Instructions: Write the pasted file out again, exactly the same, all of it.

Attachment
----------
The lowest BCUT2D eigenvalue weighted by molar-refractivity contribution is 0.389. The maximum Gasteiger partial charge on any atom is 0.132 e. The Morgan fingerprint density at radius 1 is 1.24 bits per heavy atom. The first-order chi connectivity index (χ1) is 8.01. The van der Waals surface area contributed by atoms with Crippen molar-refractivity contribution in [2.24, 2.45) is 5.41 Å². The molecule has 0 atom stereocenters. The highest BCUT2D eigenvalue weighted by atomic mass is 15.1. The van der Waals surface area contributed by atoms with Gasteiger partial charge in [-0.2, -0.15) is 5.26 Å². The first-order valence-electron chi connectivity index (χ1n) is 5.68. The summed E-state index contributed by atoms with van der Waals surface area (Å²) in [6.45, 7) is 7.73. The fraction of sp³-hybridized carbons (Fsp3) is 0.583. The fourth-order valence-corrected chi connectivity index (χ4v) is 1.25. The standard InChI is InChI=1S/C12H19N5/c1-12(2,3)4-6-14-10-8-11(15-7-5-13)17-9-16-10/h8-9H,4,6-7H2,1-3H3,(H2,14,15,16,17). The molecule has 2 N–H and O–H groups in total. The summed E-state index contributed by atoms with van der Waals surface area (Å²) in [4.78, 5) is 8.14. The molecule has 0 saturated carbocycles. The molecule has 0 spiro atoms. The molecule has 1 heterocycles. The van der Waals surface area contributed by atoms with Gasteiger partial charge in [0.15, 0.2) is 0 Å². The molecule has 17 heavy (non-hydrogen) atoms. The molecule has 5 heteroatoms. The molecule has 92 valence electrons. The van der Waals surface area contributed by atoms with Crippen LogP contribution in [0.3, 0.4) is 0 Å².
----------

The lowest BCUT2D eigenvalue weighted by molar-refractivity contribution is 0.389. The maximum Gasteiger partial charge on any atom is 0.132 e. The Morgan fingerprint density at radius 1 is 1.24 bits per heavy atom. The first-order chi connectivity index (χ1) is 8.01. The van der Waals surface area contributed by atoms with Crippen molar-refractivity contribution in [2.24, 2.45) is 5.41 Å². The molecule has 0 atom stereocenters. The highest BCUT2D eigenvalue weighted by atomic mass is 15.1. The van der Waals surface area contributed by atoms with Gasteiger partial charge in [-0.2, -0.15) is 5.26 Å². The first-order valence-electron chi connectivity index (χ1n) is 5.68. The summed E-state index contributed by atoms with van der Waals surface area (Å²) in [6.45, 7) is 7.73. The fraction of sp³-hybridized carbons (Fsp3) is 0.583. The fourth-order valence-corrected chi connectivity index (χ4v) is 1.25. The standard InChI is InChI=1S/C12H19N5/c1-12(2,3)4-6-14-10-8-11(15-7-5-13)17-9-16-10/h8-9H,4,6-7H2,1-3H3,(H2,14,15,16,17). The molecule has 2 N–H and O–H groups in total. The summed E-state index contributed by atoms with van der Waals surface area (Å²) in [4.78, 5) is 8.14. The molecule has 0 saturated carbocycles. The molecule has 0 spiro atoms. The molecule has 1 heterocycles. The van der Waals surface area contributed by atoms with Gasteiger partial charge in [0.15, 0.2) is 0 Å². The molecule has 17 heavy (non-hydrogen) atoms. The molecule has 5 heteroatoms. The molecule has 92 valence electrons. The van der Waals surface area contributed by atoms with Crippen LogP contribution in [0.3, 0.4) is 0 Å².